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SWOT Analysis: Palladium on Its Way to $2,000
By: Frank E. Holmes, Chairman/CEO/CIO of U.S. Global Investors, Inc.,

 -- Published: Monday, 16 December 2019 | Print  | Disqus 



  • The best performing metal this week was platinum, up 3.57 percent as money managers increased their bullish outlook and took their net long position to a 22-month high. Gold traders remained bullish on the price outlook for bullion even amid trade optimism early in the week, according to the weekly Bloomberg survey. Turkey’s gold reserves rose $348 million from the previous week and are up 38 percent year-over-year. Turkey is taking big steps to increase gold consumption. The nation’s Treasury is writing changes that would allow the certification and standardization of scrap of unregistered gold people might carry when they enter the country, reports Bloomberg. Turkey is a top consumer and its jewelry industry was one of the few to report an uptick in demand for the yellow metal last quarter.
  • Gold has remained resilient this week in the face of many developments that could have rocked the price. Bullion rose after the Federal Reserve signaled it would keep U.S. interest rates on hold, then rose again after jobless claims rose. Gold fell on Thursday after the initial U.S.-China trade deal was announced, but held its own on Friday after weighing the impact of a weaker dollar, reports Bloomberg. Michael McCarthy, chief market strategist at CMC Markets, said in an interview that there are “two currents that are pushing and pulling gold at the money” – the trade war breakthrough and a weaker U.S. dollar.
  • Palladium continues to soar and is headed for $2,000 an ounce. The precious metal is now more expensive than gold has ever been, surpassing bullion’s $1,921 record. Palladium is surging in response to power cuts to South African miners, the second larger supplier. Platinum is also seeing a boost from the mine shutdowns, as South Africa is the number one supplier. South Africa’s mining index hit an 11-year high due to gains in producers. Platinum miners have risen 199 percent year-to-date while gold producers are up 98 percent year-to-date, according to Bloomberg.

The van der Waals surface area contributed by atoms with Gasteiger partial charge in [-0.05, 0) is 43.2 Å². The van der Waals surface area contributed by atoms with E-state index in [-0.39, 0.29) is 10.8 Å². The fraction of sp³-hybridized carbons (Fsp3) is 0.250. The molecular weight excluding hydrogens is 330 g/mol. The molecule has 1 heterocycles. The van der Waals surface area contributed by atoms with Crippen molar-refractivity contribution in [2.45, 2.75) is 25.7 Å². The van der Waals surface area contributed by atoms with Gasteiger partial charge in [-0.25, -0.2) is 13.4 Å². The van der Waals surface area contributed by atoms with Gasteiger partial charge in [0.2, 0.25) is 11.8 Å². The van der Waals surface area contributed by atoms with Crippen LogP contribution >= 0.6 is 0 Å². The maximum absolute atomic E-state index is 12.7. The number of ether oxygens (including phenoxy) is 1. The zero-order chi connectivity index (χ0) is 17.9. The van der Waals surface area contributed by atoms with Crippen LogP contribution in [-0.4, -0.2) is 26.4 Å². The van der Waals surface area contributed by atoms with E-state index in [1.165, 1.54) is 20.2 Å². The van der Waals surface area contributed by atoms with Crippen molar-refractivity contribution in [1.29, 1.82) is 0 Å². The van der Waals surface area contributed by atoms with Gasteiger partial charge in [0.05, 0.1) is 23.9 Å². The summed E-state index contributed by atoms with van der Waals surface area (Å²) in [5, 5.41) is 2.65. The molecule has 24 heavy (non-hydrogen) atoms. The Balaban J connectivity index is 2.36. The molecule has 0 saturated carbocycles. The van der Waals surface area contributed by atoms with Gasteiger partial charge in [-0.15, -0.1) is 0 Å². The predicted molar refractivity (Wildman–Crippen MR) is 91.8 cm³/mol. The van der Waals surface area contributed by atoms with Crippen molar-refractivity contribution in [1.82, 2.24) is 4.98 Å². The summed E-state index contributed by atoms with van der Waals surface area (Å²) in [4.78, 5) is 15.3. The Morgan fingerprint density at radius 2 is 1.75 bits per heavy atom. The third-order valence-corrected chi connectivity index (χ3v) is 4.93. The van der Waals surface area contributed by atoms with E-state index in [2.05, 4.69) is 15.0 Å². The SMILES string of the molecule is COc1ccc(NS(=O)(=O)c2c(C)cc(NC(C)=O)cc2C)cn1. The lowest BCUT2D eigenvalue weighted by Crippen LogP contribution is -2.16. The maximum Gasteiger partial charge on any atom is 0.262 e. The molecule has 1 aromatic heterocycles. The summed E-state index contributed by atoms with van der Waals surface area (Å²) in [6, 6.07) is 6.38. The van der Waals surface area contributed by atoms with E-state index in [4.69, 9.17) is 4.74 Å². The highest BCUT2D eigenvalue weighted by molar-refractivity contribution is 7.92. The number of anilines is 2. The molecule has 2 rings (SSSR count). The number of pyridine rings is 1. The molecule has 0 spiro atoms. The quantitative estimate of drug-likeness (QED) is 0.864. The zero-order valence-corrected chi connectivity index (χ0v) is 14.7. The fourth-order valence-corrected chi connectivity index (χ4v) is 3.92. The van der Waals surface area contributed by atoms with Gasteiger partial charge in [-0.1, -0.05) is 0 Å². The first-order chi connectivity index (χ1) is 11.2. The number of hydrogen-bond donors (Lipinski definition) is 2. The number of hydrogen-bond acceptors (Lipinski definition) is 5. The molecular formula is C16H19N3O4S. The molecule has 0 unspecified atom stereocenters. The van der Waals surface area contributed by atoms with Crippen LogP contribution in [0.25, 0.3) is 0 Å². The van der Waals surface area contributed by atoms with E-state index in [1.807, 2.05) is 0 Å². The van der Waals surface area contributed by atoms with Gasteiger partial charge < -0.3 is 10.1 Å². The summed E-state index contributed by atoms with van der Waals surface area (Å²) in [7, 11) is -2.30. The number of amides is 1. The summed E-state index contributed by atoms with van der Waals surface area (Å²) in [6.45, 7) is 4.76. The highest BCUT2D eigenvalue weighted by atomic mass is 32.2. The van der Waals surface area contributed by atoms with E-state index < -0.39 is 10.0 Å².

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  • The worst performing metal this week was gold, up 1.11 percent, despite an initial trade deal being announced. Gold fell on Thursday from a one-month high after President Trump said the U.S. was very close to a “big deal” with China, reports Bloomberg. Due to high prices for gold in India and an increase in import taxes, smuggling is on the rise. The India Gem and Jewellery Domestic Council said smuggled inflows of gold could increase 30 percent to 40 percent this year to 140 tons. Bloomberg reports that customs officials caught 30 passengers on one flight alone trying to smuggle 16.5 pounds of the precious metal into the country.
  • South African platinum-group metals output fell for a third straight month in October due to ongoing power outages. According to Statistics South Africa, output dropped 4.8 percent from a year earlier. Petra Diamonds began halting mining operations in the country after receiving a notice from the power company to reduce its power load. Bloomberg reports that both Impala Platinum Holdings and Sibanye Gold Ltd. were also impacted by government notices of power shutoffs.
  • Alamos Gold fired more than 200 workers at its Kirazli project in Turkey due to ongoing permit renewals.  Bloomberg reports that construction has been on hold at the project for about four months and that Alamos will reinstate the workers once mining permits are renewed.